To a good portion of Americans, the words "fried chicken" mean whatever emerged from granny's skillet on Sundays or a bucket of KFC. But we're not the only ones applying boiling oil to fresh fowl. In Houston, it's possible to enjoy fried chicken from across the world—and with this list, that's exactly what we propose you do.
The unique touch at this Middle Eastern grill is the dusting of sumac that completes the fried bird. Dip it in piquant garlic sauce or spicy pepper paste. Sides of perfectly cooked rice and chopped tomato-cucumber salad are as inimitable as the chicken itself.
If the waitresses at this circa-1946 time capsule don’t call you “hon,’” you’ve done something very wrong. The 30-minute wait for the brined bird harks back to an earlier time, too, when folks did things a little more slowly, with a little more care—as shown in the juicy, crisp-skinned chicken that's remained in style for good reason.
An influx of native-Korean fried-chicken chains has done nothing to dim the glow of Houston’s homegrown purveyor of double-fried poultry, cooked to order and worth the half hour of anticipation. There are five sauces, ranging from non-spicy soy-garlic to the smokey, fiery Hot & Spicy; luckily you can try more than one flavor to an order.
Southern-fried and tandoori chicken find a missing link in this fusion dish from owner Kaiser Lakshari. While the whole chicken—cut in eight pieces and sold as "HFC"— shares its marinade of garam masala, ginger and garlic with the Indian dish, the thick, crunchy batter is as American as it gets. The bird is served à la carte, so order a plate of liberally spiced vegetable biryani on the side.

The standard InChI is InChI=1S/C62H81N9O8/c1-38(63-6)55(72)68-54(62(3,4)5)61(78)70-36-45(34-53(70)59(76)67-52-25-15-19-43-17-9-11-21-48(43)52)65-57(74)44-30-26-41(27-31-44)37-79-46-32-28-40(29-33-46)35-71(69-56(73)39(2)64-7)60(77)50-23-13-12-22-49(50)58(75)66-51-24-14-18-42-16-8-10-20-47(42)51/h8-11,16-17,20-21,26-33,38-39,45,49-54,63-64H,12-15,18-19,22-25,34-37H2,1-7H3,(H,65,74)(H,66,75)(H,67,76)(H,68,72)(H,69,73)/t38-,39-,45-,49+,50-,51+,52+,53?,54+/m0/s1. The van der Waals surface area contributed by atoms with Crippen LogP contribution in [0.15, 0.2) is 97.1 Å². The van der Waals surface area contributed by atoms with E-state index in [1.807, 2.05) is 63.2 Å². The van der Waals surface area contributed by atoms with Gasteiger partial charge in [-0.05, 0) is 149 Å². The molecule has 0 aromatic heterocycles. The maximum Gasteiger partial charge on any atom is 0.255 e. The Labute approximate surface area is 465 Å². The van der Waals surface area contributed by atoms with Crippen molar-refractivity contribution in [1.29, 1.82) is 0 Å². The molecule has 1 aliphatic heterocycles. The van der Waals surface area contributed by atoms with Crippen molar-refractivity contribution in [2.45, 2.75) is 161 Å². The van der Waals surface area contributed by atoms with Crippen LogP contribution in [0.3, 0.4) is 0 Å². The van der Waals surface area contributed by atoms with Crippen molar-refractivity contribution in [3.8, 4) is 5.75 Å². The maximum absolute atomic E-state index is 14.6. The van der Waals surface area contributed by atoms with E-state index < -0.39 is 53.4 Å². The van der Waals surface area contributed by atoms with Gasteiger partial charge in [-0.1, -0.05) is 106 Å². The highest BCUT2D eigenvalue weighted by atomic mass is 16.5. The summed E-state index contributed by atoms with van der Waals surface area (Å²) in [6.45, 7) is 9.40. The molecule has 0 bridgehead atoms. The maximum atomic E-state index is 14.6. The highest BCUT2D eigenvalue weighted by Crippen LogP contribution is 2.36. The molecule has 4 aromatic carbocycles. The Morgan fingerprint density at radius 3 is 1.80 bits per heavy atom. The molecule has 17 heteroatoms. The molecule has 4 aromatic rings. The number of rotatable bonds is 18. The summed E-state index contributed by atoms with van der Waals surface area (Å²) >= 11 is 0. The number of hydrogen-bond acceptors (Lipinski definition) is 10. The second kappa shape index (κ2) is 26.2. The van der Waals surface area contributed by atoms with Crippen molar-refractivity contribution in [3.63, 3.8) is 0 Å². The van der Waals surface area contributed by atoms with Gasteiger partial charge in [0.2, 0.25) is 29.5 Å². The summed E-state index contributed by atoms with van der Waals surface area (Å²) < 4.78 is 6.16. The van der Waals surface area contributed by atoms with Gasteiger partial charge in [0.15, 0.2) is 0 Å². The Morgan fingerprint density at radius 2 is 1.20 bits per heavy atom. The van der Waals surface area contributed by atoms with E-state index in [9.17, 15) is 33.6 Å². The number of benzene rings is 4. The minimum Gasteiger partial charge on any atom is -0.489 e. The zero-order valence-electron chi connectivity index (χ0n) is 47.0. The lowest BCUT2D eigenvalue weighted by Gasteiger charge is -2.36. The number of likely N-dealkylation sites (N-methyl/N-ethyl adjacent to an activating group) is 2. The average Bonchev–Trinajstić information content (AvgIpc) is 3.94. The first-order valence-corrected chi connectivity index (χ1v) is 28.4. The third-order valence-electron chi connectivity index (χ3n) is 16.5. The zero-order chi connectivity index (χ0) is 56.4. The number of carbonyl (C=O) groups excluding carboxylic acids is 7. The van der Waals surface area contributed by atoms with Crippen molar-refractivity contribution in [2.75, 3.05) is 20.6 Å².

The name “Chickenjoy” on the buckets at this massive, Philippines-based fast food chain (with more than 3,000 locations worldwide—and only one in Houston) tells you all you need to know. The crunchy skin surrounding schmaltz-covered meat is especially heartening between sips of pandan- or ube-flavored bubble tea, or finished with a colorful dessert of halo-halo.
You no longer need to have an Austrian grandmother to enjoy Oma’s Famous Fried Chicken. This leg-and-thigh combo is stewed in broth before being coated in bread crumbs and fried. It may sound rich, but a side salad and bright cilantro dipping sauce lighten the indulgent chicken and warm, bacon-filled potato salad.
What would it taste like if Colonel Sanders took a trip to Central America? Something like this ultra-crispy, well-spiced chicken. Get a leg-and-thigh or breast-and-wing meal, then load up on fresh sides. We like the crisp-edged plantains and the Chilean tomato-cucumber salad.
Marinated in ginger and fish sauce, Vietnamese com ga takes its cues from Hainanese chicken rice. The difference is the crispy skin, a deep copper color protecting juicy meat. Chicken fat flavors the mound of al dente rice, over which a fried egg spills its yolk. The $8 meal also includes a small salad and comforting seaweed soup.
There’s no breading or batter on the bite-sized chunks of chicharrón de pollo here, but they don’t need it—not when the bone-in meat is bursting with a garlicky, salty marinade. Get it with the buttery mashed plantain dish mofongo, which crackles with pork chicharrones, or rice dotted with pigeon peas.
You don't need to peek at the English menu at this counter-service spot; just order the chicken steak and wait to fall in love. The flattened pieces of breast meat—marinated in soy, rice wine and five-spice, then dusted in flour, salt and pepper before frying—come with braised cabbage, a tea egg, tofu and rice topped with braised pork.
What makes the karaage, essentially Japanese chicken nuggets, so bewitching? The thighs are marinated for at least 24 hours before they’re coated in flour and fried with skin still attached, for a chicken chicharrón that hangs off the tender, flavorful meat. Order it as an app or add rice and miso soup to make it a meal.